The function of PRMT3 in breast cancer and carcinogenesis remains obscure. PRMT3 expression has been reported to be associated with poor survival and high hazard ratio score indicating PRMT3 targeting and inhibition may provide therapeutic options for breast carcinogenesis (Oh et al. 2017). In the context of PRMT function and the expression of tumour suppressors, DAL-1 (differentially expressed in adenocarcinoma of the lung)/4.1B tumour suppressor has been demonstrated to interact with PRMT3, resulting in the attenuation of PRMT3-mediated methylation in breast cancer cells (Singh et al. 2004), and the induction of apoptosis of breast cancer cells (Jiang & Newsham 2006). Swiercz et al. (2005) reported the ribosomal protein S2 is methylated by and interacts with PRMT3 suggesting it has a role in regulating protein synthesis (Swiercz et al. 2005). In accord, PRMT3 deficient mouse model was found to be associated with hypomethylated ribosomal protein S2 (Swiercz et al. 2007). Another report demonstrated that the von Hippel–Lindau tumour suppressor that attenuates carcinogenesis and angiogenesis interacts with PRMT3 and the associated protein complex to asymmetrically dimethylate R residues in the major tumour suppressor, p53 (Lai et al. 2011). In summary, the studies to date suggest that PRMT3 is involved in controlling protein synthesis and modulating tumour suppressor function in breast cancer.

Protein arginine methyltransferase 4

PRMT4 also denoted as coactivator-associated arginine methyltransferase 1 (CARM1 in humans) was identified as a transcriptional co-regulator (Chen et al. 1999) and has been reported as an ERα co-regulator (Al-Dhaheri et al. 2011). CARM1 positively correlates with ERα in the ER+ subtype, but is negatively correlated with histological grade and is reported as an improved biomarker of breast cancer cell differentiation (Al-Dhaheri et al. 2011). Davis et al. (2013) observed that the sub-cellular localisation of this ERα co-regulator is differentially associated with breast cancer subtypes. For example, elevated nuclear expression of CARM1 was observed in the HER2 subtype (Davis et al. 2013). Moreover, cytoplasmic expression of CARM1 links with specific breast cancer subtypes, and increased cytoplasmic expression of CARM1 is linked with the ER− subtypes. Finally, a higher cytoplasmic/nuclear ratio is associated with African patient subgroups, and the authors suggested that subtype-specific cellular localisation maybe associated with specific subtype aetiology (Davis et al. 2013). Cheng et al. (2013) reported that increased expression of CARM1 was associated with high Ki-67 index and HER2 expression in the HER2, luminal B and TNBC IBC subtypes (Cheng et al. 2013). This report also supported the prognostic analysis of breast cancer subtypes by CARM1 expression; however, the study did not provide insights into cytoplasmic vs. nuclear staining (Cheng et al. 2013). In this context, Habashy et al. (2013) reported that CARM1 expression was significantly associated with the expression of HER2, p53, Ki-67 and other proliferative markers. Inverse links with luminal biomarkers associated with less aggressive breast cancer subtypes were identified (Habashy et al. 2013). Oh et al. (2017) interrogated several breast cancer datasets and confirmed that increased CARM1 expression is significantly associated with adverse clinical and survival outcomes (Oh et al. 2017). Two alternately spliced isoforms of CARM1 has been reported, the full-length and truncated forms, denoted as CARM1FL and CARM1∆E15, respectively. Curiously, despite the full-length and the truncated form displaying preferential sub-cellular localisation in the nucleus and cytoplasm, respectively, no association between the expression of these isoforms with breast cancer, subtype and or tumour volume could be identified in patient cohorts (Shlensky et al. 2015).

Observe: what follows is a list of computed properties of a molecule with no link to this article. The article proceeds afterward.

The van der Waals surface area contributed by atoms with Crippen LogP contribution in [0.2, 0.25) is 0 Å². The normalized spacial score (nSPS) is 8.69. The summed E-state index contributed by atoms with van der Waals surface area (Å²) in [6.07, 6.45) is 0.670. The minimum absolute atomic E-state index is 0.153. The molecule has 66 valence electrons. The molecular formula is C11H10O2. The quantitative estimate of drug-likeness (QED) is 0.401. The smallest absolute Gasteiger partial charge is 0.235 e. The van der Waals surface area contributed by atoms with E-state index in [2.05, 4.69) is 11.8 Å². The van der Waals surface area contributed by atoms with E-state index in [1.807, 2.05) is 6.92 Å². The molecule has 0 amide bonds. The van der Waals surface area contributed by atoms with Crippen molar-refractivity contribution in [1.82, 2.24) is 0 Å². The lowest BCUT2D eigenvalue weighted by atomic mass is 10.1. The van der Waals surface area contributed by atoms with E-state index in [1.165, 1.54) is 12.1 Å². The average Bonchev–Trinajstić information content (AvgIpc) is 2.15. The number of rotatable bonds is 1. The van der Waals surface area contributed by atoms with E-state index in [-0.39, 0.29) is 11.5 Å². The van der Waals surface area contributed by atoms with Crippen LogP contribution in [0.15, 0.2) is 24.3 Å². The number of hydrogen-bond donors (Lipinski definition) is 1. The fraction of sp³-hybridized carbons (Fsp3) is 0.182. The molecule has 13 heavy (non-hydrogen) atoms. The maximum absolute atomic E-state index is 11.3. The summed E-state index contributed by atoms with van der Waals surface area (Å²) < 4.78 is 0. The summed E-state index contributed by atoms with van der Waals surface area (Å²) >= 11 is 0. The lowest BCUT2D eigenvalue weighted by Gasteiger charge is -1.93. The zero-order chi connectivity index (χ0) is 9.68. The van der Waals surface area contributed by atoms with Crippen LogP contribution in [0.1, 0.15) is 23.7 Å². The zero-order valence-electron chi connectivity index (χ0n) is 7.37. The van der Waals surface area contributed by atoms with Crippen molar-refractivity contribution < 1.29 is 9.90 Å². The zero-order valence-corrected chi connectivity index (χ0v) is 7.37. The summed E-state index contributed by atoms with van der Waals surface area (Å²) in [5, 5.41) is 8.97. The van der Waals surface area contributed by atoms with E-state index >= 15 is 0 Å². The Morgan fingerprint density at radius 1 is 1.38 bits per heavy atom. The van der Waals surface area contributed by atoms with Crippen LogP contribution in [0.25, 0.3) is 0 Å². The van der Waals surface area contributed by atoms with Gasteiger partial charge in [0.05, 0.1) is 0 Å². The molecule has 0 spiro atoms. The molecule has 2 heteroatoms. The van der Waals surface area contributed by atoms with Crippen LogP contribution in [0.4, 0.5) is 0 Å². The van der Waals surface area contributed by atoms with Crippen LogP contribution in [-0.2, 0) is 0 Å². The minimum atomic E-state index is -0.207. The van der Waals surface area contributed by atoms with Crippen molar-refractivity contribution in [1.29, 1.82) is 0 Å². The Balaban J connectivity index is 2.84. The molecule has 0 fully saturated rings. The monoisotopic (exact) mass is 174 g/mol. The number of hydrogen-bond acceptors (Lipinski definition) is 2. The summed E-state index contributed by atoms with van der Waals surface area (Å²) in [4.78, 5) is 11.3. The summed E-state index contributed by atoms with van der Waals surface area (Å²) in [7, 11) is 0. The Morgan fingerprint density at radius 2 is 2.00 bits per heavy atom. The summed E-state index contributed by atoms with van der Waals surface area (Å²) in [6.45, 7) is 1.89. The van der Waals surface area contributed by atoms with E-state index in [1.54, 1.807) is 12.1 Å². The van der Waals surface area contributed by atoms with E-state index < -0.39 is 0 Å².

CARM1 was demonstrated to methylate the chromatin remodelling SWI/SNF core subunit, BAF155. The methylation of the arginine 1064 residue of BAF155 displayed significant prognostic utility in the context of breast cancer recurrence and metastasis (Wang et al. 2014). The report demonstrated that CARM1-dependent arginine methylation of BAF155 drives carcinogenic activity associated with migration and metastasis. This is in accordance with results by Sharma et al. (2017) who identified the gene network modules including CARM1 and ER signalling modules associated with metastasis and the progression of the disease (Sharma et al. 2017). Furthermore, JmjC domain containing protein 6 (JMJD6) drives the interaction with the MED12 mediator complex that interacts with CARM1 and is involved in ERα-dependent breast cancer cellular proliferation (Gao et al. 2018). Hiken et al. (2017) demonstrated that aromatise inhibitor endocrine-resistant breast cancer is associated with increased prostaglandin E2 receptor 4 (PTGER4) expression, a protein that drives agonist-independent activity of CARM1 (Hiken et al. 2017).

Sack et al. (2011) demonstrated CARM1 inhibition via indole and pyrazole-derived structures (Sack et al. 2011). This created opportunities for the pharmacological manipulation of this epigenetic enzyme as a therapeutic tool against breast cancer. Summarising, CARM1/PRMT4 demonstrates prognostic utility as a biomarker, with subtype-specific insights and functions; however, there is variance and disagreement in the literature with respect to its correlation with the grade of tumour that may reflect its breast cancer subtype-specific expression and sub-cellular localisation. It’s clear role as an ERα co-regulator in breast cancer cells highlights its significant role in breast cancer, and the consensus to date is that CARM1 expression is associated with poorer clinical outcomes.